Pani Puri Shots

A popular favorite in the indian street food scene! Crispy puffs filled with a robust spiced water and sweet tamarind chutney.

Pani puri (or gol gappe depending on what part of India you're from) are an absolute staple in indian street food. As usual, I wanted to share a quick and fuss-free recipe with you guys on what has to be my favorite street food recipe!






Pani:

  1. 1.5 c water

  2. 2 tbsp mint

  3. 3 tbsp cilantro

  4. 1 tbsp pani puri masala

  5. 1-2 green chillies (depending on desired spice level)

Imli chutney:

  1. 2.5 c raw sugar

  2. 2 tsp cumin seeds (roasted + crushed)

  3. 2 tsp salt

  4. 2 tsp red chili powder

  5. 1 tsp black pepper

  6. 1/2 tsp ginger powder

  7. 1/2 tsp garlic powder

  8. 1/4 tsp smoked paprika

  9. 1/2 package of tamarind (200g)

  10. 2 c hot water





Pani:

  1. Simply blend all ingredients in a food processor and you're ready to go!

  2. Optional: sometimes the cilantro and mint leaves don't get grinded finely enough in the food processor, so feel free to strain your pani with a sieve before serving to get out the larger pieces.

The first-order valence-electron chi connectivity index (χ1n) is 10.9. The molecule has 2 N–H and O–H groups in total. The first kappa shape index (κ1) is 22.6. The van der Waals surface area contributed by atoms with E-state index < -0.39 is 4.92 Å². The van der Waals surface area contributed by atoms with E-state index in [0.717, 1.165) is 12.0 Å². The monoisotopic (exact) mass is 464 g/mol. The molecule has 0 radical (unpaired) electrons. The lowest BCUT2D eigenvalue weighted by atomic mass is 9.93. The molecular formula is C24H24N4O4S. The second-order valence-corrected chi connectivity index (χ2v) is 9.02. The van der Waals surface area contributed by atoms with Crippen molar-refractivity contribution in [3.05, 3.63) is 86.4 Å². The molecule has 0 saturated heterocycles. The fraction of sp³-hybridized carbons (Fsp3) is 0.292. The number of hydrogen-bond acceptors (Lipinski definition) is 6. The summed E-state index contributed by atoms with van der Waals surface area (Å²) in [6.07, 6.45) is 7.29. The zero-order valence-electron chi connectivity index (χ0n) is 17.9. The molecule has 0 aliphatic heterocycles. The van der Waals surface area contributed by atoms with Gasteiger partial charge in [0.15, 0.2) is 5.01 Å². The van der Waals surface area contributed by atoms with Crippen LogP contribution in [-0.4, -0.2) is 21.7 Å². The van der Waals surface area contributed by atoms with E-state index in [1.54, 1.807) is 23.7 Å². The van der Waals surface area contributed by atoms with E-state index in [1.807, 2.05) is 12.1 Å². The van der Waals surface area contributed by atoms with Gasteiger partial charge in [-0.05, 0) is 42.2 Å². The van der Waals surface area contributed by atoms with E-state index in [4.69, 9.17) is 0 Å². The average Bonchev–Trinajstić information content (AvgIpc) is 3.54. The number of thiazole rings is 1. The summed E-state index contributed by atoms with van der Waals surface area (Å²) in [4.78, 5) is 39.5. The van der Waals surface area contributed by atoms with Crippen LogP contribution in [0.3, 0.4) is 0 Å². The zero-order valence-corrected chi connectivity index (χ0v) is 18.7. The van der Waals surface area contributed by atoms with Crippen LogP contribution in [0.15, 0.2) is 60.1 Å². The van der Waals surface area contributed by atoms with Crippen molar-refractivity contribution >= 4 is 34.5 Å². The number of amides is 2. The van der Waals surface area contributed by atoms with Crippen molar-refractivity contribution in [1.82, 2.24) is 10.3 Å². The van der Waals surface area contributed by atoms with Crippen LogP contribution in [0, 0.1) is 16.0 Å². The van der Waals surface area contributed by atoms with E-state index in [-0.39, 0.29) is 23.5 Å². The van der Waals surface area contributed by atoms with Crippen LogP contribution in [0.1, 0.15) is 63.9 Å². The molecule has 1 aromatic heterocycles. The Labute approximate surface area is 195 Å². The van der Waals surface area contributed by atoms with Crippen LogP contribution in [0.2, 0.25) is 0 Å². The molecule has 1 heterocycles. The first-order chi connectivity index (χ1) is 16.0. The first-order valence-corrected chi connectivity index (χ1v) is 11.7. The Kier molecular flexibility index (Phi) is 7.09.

Imli Chutney:

  1. Soak your fresh imli in about 1.5 c of hot water. Make sure to break apart the imli so as much surface area is covered as possible by the hot water. This will ensure that the imli softens up evenly and thoroughly.

  2. Strain the imli through a sieve and squeeze out as much pulp as possible! This honestly takes a lot of elbow grease and patience. I usually spend a solid ten minutes trying to get out as much as I can.

  3. Then I take the leftover imli and soak it for a second time in about 1/2 c of hot water, and then I repeat the process stated above. (Except, for the second time around, there is much less so strain so I spend only a couple of minutes straining out the pulp)

  4. Mix your pulp with all of your other spices and sugar and place your chutney in the fridge. It will thicken up perfectly overnight. (But feel free to consume it right away too! It will still taste great, but the consistency may be a little thin at first).

  5. Note: the secret to my imli recipe is dry-roasting my cumin seeds. I do this for about a minute or so until the cumin is fragrant and has slightly browned. I then crush the cumin seeds with a mortar pestle.

  6. Note: for the filling inside my puris I just mix up some chickpeas, boiled potatoes (cut into small cubes), red onions, cilantro, chaat masala, and red chili powder!

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